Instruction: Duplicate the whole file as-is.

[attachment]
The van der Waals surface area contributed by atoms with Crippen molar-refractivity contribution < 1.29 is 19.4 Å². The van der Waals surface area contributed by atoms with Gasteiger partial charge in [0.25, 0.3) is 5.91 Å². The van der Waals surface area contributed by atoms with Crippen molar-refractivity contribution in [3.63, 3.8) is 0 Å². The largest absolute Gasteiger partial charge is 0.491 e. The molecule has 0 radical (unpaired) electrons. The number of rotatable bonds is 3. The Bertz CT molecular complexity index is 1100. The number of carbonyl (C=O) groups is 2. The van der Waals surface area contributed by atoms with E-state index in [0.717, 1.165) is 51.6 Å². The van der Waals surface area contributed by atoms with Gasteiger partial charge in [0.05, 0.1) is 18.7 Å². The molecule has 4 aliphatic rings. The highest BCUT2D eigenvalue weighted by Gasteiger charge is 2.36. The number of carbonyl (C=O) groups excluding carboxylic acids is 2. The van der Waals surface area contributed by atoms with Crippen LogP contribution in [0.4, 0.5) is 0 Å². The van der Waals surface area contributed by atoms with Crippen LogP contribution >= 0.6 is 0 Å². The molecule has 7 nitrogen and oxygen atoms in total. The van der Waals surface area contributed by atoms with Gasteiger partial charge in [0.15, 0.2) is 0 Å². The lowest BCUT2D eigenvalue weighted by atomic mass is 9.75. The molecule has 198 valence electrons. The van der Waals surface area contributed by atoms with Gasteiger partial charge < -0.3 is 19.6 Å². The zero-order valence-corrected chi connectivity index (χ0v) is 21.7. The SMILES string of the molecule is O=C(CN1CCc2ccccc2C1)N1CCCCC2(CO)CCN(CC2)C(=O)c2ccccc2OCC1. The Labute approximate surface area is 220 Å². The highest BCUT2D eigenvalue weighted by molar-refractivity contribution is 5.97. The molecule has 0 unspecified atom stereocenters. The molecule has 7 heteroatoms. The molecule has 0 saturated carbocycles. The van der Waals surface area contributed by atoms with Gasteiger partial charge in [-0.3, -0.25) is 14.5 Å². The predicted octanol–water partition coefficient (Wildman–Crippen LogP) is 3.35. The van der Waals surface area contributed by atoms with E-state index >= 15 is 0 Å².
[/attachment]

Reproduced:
The van der Waals surface area contributed by atoms with Crippen molar-refractivity contribution < 1.29 is 19.4 Å². The van der Waals surface area contributed by atoms with Gasteiger partial charge in [0.25, 0.3) is 5.91 Å². The van der Waals surface area contributed by atoms with Crippen molar-refractivity contribution in [3.63, 3.8) is 0 Å². The largest absolute Gasteiger partial charge is 0.491 e. The molecule has 0 radical (unpaired) electrons. The number of rotatable bonds is 3. The Bertz CT molecular complexity index is 1100. The number of carbonyl (C=O) groups is 2. The van der Waals surface area contributed by atoms with E-state index in [0.717, 1.165) is 51.6 Å². The van der Waals surface area contributed by atoms with Gasteiger partial charge in [0.05, 0.1) is 18.7 Å². The molecule has 4 aliphatic rings. The highest BCUT2D eigenvalue weighted by Gasteiger charge is 2.36. The number of carbonyl (C=O) groups excluding carboxylic acids is 2. The van der Waals surface area contributed by atoms with Crippen LogP contribution in [0.4, 0.5) is 0 Å². The van der Waals surface area contributed by atoms with Crippen LogP contribution >= 0.6 is 0 Å². The molecule has 7 nitrogen and oxygen atoms in total. The van der Waals surface area contributed by atoms with Gasteiger partial charge in [0.15, 0.2) is 0 Å². The lowest BCUT2D eigenvalue weighted by atomic mass is 9.75. The molecule has 198 valence electrons. The van der Waals surface area contributed by atoms with Gasteiger partial charge < -0.3 is 19.6 Å². The zero-order valence-corrected chi connectivity index (χ0v) is 21.7. The SMILES string of the molecule is O=C(CN1CCc2ccccc2C1)N1CCCCC2(CO)CCN(CC2)C(=O)c2ccccc2OCC1. The Labute approximate surface area is 220 Å². The highest BCUT2D eigenvalue weighted by molar-refractivity contribution is 5.97. The molecule has 0 unspecified atom stereocenters. The molecule has 7 heteroatoms. The molecule has 0 saturated carbocycles. The van der Waals surface area contributed by atoms with Gasteiger partial charge in [-0.3, -0.25) is 14.5 Å². The predicted octanol–water partition coefficient (Wildman–Crippen LogP) is 3.35. The van der Waals surface area contributed by atoms with E-state index >= 15 is 0 Å².